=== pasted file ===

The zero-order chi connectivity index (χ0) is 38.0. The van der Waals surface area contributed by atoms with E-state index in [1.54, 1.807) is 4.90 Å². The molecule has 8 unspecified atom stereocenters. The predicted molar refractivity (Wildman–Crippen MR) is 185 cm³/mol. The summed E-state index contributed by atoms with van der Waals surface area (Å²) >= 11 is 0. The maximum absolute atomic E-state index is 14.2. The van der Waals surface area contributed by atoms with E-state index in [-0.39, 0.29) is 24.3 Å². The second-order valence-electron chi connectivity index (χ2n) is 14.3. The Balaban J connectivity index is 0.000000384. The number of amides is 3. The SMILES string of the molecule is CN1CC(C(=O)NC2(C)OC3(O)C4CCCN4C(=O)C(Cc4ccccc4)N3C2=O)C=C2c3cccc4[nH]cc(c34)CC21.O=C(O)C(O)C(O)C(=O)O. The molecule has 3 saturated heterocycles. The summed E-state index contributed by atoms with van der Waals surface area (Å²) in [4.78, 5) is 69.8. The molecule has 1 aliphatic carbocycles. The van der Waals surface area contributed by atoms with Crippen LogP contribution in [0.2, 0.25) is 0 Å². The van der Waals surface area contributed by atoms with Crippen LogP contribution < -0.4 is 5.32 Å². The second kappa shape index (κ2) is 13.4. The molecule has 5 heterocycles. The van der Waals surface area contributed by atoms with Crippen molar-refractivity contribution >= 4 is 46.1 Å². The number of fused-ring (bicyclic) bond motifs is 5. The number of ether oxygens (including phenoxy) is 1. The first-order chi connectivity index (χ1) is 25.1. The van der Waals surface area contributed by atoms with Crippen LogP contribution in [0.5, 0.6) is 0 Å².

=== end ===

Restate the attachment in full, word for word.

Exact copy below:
The zero-order chi connectivity index (χ0) is 38.0. The van der Waals surface area contributed by atoms with E-state index in [1.54, 1.807) is 4.90 Å². The molecule has 8 unspecified atom stereocenters. The predicted molar refractivity (Wildman–Crippen MR) is 185 cm³/mol. The summed E-state index contributed by atoms with van der Waals surface area (Å²) >= 11 is 0. The maximum absolute atomic E-state index is 14.2. The van der Waals surface area contributed by atoms with E-state index in [-0.39, 0.29) is 24.3 Å². The second-order valence-electron chi connectivity index (χ2n) is 14.3. The Balaban J connectivity index is 0.000000384. The number of amides is 3. The SMILES string of the molecule is CN1CC(C(=O)NC2(C)OC3(O)C4CCCN4C(=O)C(Cc4ccccc4)N3C2=O)C=C2c3cccc4[nH]cc(c34)CC21.O=C(O)C(O)C(O)C(=O)O. The molecule has 3 saturated heterocycles. The summed E-state index contributed by atoms with van der Waals surface area (Å²) in [4.78, 5) is 69.8. The molecule has 1 aliphatic carbocycles. The van der Waals surface area contributed by atoms with Crippen LogP contribution in [0.2, 0.25) is 0 Å². The van der Waals surface area contributed by atoms with Crippen LogP contribution < -0.4 is 5.32 Å². The second kappa shape index (κ2) is 13.4. The molecule has 5 heterocycles. The van der Waals surface area contributed by atoms with Crippen molar-refractivity contribution >= 4 is 46.1 Å². The number of fused-ring (bicyclic) bond motifs is 5. The number of ether oxygens (including phenoxy) is 1. The first-order chi connectivity index (χ1) is 25.1. The van der Waals surface area contributed by atoms with Crippen LogP contribution in [0.5, 0.6) is 0 Å².